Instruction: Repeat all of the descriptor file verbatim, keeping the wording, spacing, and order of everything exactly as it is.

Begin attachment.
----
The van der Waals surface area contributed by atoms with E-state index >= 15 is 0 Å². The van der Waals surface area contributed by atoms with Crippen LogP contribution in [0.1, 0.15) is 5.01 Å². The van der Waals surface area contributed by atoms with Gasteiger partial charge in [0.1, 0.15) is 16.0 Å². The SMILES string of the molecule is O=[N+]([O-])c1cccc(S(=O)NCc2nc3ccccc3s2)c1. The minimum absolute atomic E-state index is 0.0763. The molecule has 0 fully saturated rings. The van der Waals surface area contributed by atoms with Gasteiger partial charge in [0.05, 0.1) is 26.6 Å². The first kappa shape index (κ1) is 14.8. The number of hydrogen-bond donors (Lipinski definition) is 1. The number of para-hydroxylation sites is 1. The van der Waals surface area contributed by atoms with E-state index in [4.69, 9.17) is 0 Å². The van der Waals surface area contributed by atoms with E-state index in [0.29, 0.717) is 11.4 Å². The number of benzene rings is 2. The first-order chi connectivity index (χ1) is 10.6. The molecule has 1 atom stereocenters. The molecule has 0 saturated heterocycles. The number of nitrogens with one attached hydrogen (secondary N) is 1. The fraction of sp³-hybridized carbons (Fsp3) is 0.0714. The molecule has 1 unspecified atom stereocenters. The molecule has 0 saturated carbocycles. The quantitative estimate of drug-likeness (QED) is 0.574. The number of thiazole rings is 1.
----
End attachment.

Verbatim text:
The van der Waals surface area contributed by atoms with E-state index >= 15 is 0 Å². The van der Waals surface area contributed by atoms with Crippen LogP contribution in [0.1, 0.15) is 5.01 Å². The van der Waals surface area contributed by atoms with Gasteiger partial charge in [0.1, 0.15) is 16.0 Å². The SMILES string of the molecule is O=[N+]([O-])c1cccc(S(=O)NCc2nc3ccccc3s2)c1. The minimum absolute atomic E-state index is 0.0763. The molecule has 0 fully saturated rings. The van der Waals surface area contributed by atoms with Gasteiger partial charge in [0.05, 0.1) is 26.6 Å². The first kappa shape index (κ1) is 14.8. The number of hydrogen-bond donors (Lipinski definition) is 1. The number of para-hydroxylation sites is 1. The van der Waals surface area contributed by atoms with E-state index in [4.69, 9.17) is 0 Å². The van der Waals surface area contributed by atoms with E-state index in [0.29, 0.717) is 11.4 Å². The number of benzene rings is 2. The first-order chi connectivity index (χ1) is 10.6. The molecule has 1 atom stereocenters. The molecule has 0 saturated heterocycles. The number of nitrogens with one attached hydrogen (secondary N) is 1. The fraction of sp³-hybridized carbons (Fsp3) is 0.0714. The molecule has 1 unspecified atom stereocenters. The molecule has 0 saturated carbocycles. The quantitative estimate of drug-likeness (QED) is 0.574. The number of thiazole rings is 1.